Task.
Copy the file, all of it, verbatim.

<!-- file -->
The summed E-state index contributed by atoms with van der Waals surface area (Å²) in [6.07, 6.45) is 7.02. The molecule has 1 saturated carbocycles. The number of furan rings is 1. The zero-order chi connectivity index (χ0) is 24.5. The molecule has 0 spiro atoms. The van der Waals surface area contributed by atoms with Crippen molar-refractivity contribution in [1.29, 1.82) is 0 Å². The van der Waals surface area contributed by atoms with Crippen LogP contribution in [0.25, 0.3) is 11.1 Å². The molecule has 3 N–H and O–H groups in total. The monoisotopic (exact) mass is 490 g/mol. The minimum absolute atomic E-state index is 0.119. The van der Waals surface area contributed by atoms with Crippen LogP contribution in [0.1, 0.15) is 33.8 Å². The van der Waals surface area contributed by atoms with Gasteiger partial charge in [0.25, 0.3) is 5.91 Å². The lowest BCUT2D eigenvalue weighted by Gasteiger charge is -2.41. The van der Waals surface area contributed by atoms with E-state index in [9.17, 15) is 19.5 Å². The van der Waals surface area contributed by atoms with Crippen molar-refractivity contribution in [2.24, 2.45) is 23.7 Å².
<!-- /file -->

The summed E-state index contributed by atoms with van der Waals surface area (Å²) in [6.07, 6.45) is 7.02. The molecule has 1 saturated carbocycles. The number of furan rings is 1. The zero-order chi connectivity index (χ0) is 24.5. The molecule has 0 spiro atoms. The van der Waals surface area contributed by atoms with Crippen molar-refractivity contribution in [1.29, 1.82) is 0 Å². The van der Waals surface area contributed by atoms with Crippen LogP contribution in [0.25, 0.3) is 11.1 Å². The molecule has 3 N–H and O–H groups in total. The monoisotopic (exact) mass is 490 g/mol. The minimum absolute atomic E-state index is 0.119. The van der Waals surface area contributed by atoms with Crippen LogP contribution in [0.1, 0.15) is 33.8 Å². The van der Waals surface area contributed by atoms with Gasteiger partial charge in [0.25, 0.3) is 5.91 Å². The lowest BCUT2D eigenvalue weighted by Gasteiger charge is -2.41. The van der Waals surface area contributed by atoms with E-state index in [9.17, 15) is 19.5 Å². The van der Waals surface area contributed by atoms with Crippen molar-refractivity contribution in [2.24, 2.45) is 23.7 Å².